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Jillian Kaplan

Validating and Prioritizing Core Problems and Opportunities

Jillian Kaplan

  • Aug 23, 2020
  • 5 Min read
  • 55 Views
  • Aug 23, 2020
  • 5 Min read
  • 55 Views
Management
Product Management
Product Discovery
Design Thinking

Introduction

A lot of what we write about in product management is what we think we know as far as what the market wants and needs. However, one of the biggest mistakes that I have seen product managers make is not listening to the market. They do the research and the work to figure out what the problems are, come up with a solution, and test it, and it does terribly—and they move forward anyway.

A lot of that has to do with an attachment to what they are building. Or perhaps so much time and money have been spent on it that they don’t want to ‘waste’ it. I get that, but the reality is that they could save time and money by not moving forward and moving on instead.

Why To Validate Problems and Opportunities

Say you develop a SaaS product. It is something that you think your market needs and wants. You do all of your research and look at the competition and determine it is something you want to move forward with. You have validated that this is a core problem, but is there an opportunity?

Your competition is charging a lot of money for their product, and you decide to come in and make the new product "free", a.k.a., a value-add to your current product. You do your research and testing on this, and the market tells you that they don’t see a value in free. This is probably a true statement—the reality is that you usually don’t get things of value for free unless it’s something you win.

But you cannot get out of your head how cool it would be to make this free, so you decide to move forward with it anyway. Your customers sign up for the free service but do not use it, and you spend a lot of time and money developing it with zero value add. However, if you had listened to your market, the opportunity was actually to charge for the product. So you could have made revenue, gotten people to use it, and had the value add.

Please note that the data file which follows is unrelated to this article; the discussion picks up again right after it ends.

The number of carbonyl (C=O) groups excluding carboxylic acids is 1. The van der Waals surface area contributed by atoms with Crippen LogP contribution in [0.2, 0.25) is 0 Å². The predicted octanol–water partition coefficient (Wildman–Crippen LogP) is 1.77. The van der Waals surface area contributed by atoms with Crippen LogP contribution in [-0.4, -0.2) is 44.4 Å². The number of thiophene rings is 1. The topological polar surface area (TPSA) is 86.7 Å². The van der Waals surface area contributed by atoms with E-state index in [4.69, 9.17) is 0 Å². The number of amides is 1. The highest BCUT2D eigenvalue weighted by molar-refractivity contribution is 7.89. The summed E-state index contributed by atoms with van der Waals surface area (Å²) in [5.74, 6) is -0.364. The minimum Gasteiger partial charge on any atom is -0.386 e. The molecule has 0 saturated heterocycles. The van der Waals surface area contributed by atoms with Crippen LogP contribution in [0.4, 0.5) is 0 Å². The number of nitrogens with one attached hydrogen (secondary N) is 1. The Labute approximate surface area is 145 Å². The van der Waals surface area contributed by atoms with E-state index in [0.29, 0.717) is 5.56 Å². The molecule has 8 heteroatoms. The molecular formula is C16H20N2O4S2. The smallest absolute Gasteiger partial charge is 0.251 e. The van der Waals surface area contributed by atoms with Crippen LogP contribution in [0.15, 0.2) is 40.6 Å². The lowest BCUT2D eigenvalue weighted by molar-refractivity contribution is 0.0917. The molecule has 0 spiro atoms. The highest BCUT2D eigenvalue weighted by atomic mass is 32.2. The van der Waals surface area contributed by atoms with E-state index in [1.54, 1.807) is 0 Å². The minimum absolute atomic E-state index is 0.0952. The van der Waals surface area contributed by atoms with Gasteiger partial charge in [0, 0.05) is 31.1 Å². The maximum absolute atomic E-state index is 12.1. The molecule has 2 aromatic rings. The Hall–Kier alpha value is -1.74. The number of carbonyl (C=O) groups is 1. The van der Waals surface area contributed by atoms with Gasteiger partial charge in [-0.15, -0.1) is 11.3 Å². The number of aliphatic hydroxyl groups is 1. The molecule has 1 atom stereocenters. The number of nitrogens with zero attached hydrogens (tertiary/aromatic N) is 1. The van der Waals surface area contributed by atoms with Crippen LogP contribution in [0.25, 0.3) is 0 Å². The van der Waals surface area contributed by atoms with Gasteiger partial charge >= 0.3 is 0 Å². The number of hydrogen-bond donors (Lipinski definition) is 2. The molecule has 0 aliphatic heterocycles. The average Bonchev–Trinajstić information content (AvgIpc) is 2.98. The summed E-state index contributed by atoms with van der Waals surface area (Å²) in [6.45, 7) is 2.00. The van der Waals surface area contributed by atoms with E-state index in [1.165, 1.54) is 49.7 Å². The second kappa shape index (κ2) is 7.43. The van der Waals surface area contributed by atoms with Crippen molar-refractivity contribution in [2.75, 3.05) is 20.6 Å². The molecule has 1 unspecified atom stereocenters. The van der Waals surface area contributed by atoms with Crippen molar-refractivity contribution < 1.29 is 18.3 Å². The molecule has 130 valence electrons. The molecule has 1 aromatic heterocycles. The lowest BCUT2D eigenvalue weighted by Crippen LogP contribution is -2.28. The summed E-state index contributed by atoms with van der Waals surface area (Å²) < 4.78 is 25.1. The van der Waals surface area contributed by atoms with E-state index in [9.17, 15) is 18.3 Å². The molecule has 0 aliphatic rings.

You made it half of the way there. You saw there was a need, but you did not truly capitalize on the opportunity because you didn’t listen to the validation.

Validating Problems and Opportunities

We are going to start by validating problems and opportunities. Once we validate and prioritize the problems, we can then validate and prioritize the opportunities.

Finding the problem is probably the hardest job of a product manager. It’s done during the discovery phase, and without identifying a problem you really do not have much to work with. If there is no problem, why do you need a product or solution to solve it? The short answer is that you don’t. This is why identifying a problem is so key.

Then we move to validation, which is done through research. You should talk to and interview as many people as possible to validate the problem. This means internal and external stakeholders. You should conduct formal and informal conversations and interviews with:

  • Sales team

  • Customers

  • Executives

  • Engineers

  • Other product managers

Speaking to them and conducting research will allow you to validate (or not validate) the problem you have identified. Once the problem has been validated, you know the opportunity is there. The opportunity to solve the problem will be the product or solution you build.

Prioritizing Problems and Opportunities

Prioritization research should be done in a similar manner. What do your internal and external stakeholders feel are the most pressing problems? You could have five problems that you need to come up with a product or solution for, and it is possible that you cannot solve all five with one product or solution.

You should listen to what your stakeholders say is the most important, but also bring in financial research. Whhat is the cost to solve these problems? Perhaps problem number two is an easy lift. It does not require a lot of time, effort, or money, but it is a large priority, although not as large a problem number one. But problem number one requires double the time, effort and money. In this case, the answer is objective, but I would first build the product or solution for problem number two, even though it is lower on the totem pole than problem number one.

By prioritizing the problem, you have, in turn, prioritized the opportunity. You know where your best opportunity lies. By having the financial data to back it up, you will be able to convince the team of how you should move forward.

Conclusion

Validating and prioritizing problems and opportunities is key to your product and overall strategy. Additionally, once these are validated and prioritized, it’s important that you listen to what your customers and market have to say. Acting on instinct instead of fact can lead to wasted time and money. The example I gave illustrates what can happen when you don't validate and prioritize the problems and opportunities.

I also recommend you watch my Executive Briefing on Product Management Pluralsight course. This course will help you understand more about how to communicate with executives and what they expect from you as a product manager.

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